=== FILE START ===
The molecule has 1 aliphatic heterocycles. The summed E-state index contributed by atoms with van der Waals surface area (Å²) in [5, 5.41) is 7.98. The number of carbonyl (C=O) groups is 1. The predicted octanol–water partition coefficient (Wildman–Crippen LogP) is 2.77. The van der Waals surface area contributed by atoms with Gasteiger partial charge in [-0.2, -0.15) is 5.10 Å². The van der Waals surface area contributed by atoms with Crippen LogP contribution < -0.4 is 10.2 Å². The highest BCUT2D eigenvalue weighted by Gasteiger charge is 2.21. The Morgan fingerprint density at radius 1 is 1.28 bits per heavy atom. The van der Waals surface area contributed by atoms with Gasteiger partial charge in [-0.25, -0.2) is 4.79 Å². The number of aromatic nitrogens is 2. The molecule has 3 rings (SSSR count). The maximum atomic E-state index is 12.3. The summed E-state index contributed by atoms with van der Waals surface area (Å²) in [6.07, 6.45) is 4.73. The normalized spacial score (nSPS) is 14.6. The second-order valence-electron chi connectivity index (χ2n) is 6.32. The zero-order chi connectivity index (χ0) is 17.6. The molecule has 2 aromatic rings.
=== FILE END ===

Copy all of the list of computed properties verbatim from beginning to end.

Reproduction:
The molecule has 1 aliphatic heterocycles. The summed E-state index contributed by atoms with van der Waals surface area (Å²) in [5, 5.41) is 7.98. The number of carbonyl (C=O) groups is 1. The predicted octanol–water partition coefficient (Wildman–Crippen LogP) is 2.77. The van der Waals surface area contributed by atoms with Gasteiger partial charge in [-0.2, -0.15) is 5.10 Å². The van der Waals surface area contributed by atoms with Crippen LogP contribution < -0.4 is 10.2 Å². The highest BCUT2D eigenvalue weighted by Gasteiger charge is 2.21. The Morgan fingerprint density at radius 1 is 1.28 bits per heavy atom. The van der Waals surface area contributed by atoms with Gasteiger partial charge in [-0.25, -0.2) is 4.79 Å². The number of aromatic nitrogens is 2. The molecule has 3 rings (SSSR count). The maximum atomic E-state index is 12.3. The summed E-state index contributed by atoms with van der Waals surface area (Å²) in [6.07, 6.45) is 4.73. The normalized spacial score (nSPS) is 14.6. The second-order valence-electron chi connectivity index (χ2n) is 6.32. The zero-order chi connectivity index (χ0) is 17.6. The molecule has 2 aromatic rings.